RG4N Trial: Thursday Morning

"I sue for the trees, for the trees have no lawyers!"

Testimony in Responsible Growth for Northcross' trial attempting to stop the construction of a Wal-Mart at the former mall property continued this morning with RG4N attorney Brad Rockwell continuing his attempt to show city staff didn't follow proper procedures in approving Lincoln Property's building permit and city staffers continuing to reply that he's misinterpreting city codes.

Rockwell asked city environmental review specialist Betty Lambright whether the city and developers had, as required by law, considered possible alternatives to current design plans that call for the destruction of 11 trees that are large enough (60 inches in diameter) to qualify for protection under city ordinance. Rockwell cited Lambright deposition testimony that he said indicated she did not.

Lambright replied that she had considered multiple factors in approving the landscaping elements of Lincoln's site plan, because, "I am not reviewing in a vacuum." Other considerations, she said, were that Lincoln's plan reduces impervious cover at Northcross from 95% to 87% and that in planting new trees, Lincoln will plant a wider variety than just the live oaks that are on the site now. "More diversity is good for the urban forest," Lambright said. "A monoculture is not good. You get a case of oak wilt, and all the trees are gone."

Rockwell cited provisions of the city tree ordinance that say tree-preservation efforts will try to retain the "existing natural character" of a development site. But Lambright disagreed with Rockwell's definition of that phrase: "We looked at the site overall, its existing character," she said. "It's a mall. The trees are landscape trees planted in the Seventies," not naturally occurring ones.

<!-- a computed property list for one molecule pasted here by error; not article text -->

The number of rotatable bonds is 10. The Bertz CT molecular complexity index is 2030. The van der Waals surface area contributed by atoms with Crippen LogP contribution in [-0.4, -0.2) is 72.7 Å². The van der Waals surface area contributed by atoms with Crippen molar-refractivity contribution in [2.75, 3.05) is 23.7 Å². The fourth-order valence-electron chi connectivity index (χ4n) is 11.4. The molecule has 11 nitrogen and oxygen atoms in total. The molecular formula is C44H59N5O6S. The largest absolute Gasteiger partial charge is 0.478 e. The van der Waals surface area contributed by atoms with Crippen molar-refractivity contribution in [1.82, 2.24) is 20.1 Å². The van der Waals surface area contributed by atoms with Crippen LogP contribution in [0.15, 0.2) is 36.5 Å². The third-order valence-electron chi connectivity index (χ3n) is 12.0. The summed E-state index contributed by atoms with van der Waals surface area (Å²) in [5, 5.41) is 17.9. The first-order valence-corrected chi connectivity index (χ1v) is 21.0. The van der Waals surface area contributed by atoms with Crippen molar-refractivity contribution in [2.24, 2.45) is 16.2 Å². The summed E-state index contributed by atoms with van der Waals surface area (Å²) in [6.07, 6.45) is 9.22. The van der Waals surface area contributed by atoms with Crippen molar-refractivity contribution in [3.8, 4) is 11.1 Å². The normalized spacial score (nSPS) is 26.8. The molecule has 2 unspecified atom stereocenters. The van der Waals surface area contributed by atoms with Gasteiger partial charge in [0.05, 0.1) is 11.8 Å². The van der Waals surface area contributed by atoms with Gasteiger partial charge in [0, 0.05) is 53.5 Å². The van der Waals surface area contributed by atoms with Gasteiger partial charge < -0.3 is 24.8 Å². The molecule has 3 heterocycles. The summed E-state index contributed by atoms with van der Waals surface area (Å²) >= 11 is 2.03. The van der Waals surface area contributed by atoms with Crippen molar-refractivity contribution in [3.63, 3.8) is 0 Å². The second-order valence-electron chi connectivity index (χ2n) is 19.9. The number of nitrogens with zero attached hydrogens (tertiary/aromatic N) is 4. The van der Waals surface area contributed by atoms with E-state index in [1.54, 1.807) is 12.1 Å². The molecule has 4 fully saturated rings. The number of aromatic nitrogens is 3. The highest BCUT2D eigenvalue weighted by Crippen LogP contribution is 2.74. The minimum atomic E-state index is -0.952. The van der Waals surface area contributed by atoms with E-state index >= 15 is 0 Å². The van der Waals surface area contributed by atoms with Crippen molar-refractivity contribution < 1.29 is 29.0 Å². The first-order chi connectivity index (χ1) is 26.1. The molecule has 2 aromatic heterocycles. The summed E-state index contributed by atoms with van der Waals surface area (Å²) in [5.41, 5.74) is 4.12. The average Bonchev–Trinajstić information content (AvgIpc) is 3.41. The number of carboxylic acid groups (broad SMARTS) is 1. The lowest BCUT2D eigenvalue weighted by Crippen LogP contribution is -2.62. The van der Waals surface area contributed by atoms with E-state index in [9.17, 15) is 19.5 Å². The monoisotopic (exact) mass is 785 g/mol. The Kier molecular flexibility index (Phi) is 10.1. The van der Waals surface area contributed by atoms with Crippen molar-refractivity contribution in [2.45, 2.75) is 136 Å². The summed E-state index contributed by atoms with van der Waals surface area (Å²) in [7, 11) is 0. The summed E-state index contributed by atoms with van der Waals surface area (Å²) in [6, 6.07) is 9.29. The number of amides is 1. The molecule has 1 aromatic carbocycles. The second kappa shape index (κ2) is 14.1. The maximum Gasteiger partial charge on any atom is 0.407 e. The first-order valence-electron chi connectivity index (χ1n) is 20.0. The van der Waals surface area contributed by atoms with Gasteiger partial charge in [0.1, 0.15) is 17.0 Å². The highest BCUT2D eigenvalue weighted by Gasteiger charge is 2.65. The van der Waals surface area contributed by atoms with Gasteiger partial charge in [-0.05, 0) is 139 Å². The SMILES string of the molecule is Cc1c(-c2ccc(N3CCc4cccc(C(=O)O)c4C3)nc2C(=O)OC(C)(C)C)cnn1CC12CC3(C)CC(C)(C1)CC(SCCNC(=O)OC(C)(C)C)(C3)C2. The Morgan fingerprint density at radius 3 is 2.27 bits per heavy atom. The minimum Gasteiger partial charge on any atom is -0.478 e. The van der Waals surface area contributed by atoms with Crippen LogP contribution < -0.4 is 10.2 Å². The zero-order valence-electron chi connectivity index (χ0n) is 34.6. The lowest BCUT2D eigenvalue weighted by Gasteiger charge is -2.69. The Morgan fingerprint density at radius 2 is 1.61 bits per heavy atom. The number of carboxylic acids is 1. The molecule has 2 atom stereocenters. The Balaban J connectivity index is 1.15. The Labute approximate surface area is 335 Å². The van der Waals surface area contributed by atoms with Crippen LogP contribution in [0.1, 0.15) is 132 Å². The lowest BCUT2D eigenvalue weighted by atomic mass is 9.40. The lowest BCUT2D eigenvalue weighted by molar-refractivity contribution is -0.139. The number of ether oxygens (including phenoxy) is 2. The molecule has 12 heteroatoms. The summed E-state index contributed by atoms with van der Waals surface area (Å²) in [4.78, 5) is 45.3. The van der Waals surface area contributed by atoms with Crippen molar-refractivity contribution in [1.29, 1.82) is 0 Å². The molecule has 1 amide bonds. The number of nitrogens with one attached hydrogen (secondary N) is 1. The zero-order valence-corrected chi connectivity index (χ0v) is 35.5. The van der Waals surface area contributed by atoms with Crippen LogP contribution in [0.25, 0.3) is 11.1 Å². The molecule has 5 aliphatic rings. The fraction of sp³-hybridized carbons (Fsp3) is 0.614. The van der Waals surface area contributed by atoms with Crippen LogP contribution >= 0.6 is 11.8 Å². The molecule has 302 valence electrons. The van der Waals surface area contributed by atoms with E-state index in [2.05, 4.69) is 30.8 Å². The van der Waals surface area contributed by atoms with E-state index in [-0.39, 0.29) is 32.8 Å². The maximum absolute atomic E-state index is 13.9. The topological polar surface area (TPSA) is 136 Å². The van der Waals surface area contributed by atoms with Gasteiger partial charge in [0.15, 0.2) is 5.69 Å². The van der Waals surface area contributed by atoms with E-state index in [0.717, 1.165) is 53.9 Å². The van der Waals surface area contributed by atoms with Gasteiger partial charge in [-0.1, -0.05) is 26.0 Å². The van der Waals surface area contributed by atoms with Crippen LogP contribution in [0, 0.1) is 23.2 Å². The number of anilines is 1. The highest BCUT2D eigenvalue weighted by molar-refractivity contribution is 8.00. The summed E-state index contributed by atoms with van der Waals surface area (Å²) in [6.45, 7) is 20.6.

That flummoxed Rockwell. "Northcross has no natural character?" he asked? No, she replied. "Mature live oaks are not natural?" he continued. "To me, 'natural' is 'undeveloped,'" Lambright said. "So the mall is natural, and trees are not?" asked an amazed Rockwell.

Judge Orlinda Naranjo seemed perplexed by code language that said trees could be removed if it would prevent a "reasonable use of the property." Perhaps thinking the language was a bit vague, she asked, "What would be an 'unreasonable' use? When would you ever say a use was unreasonable?" Lambright replied, "I guess if they wanted something that was beyond city code."

Further questions went to Patrick Dean, a landscaper for the project, who said that he had convinced the developer to save some trees, couldn't see a "feasible" way to save more. Just before lunch break, Rockwell put Assistant City Manager Laura Huffman on the stand, asking her about the official Crestview/Wooten neighborhood plans, which call for "intense" retail uses to be directed toward Research Boulevard, and why the city asked Wal-Mart to stop going into the surrounding neighborhoods asking for support (a move that wasn't going well for Wal-Mart). Huffman replied that the city wanted to organize its own community meetings to solicit citizen input and that having meetings organized by multiple entities would be counterproductive.

Huffman goes back on the stand at 1:30pm.

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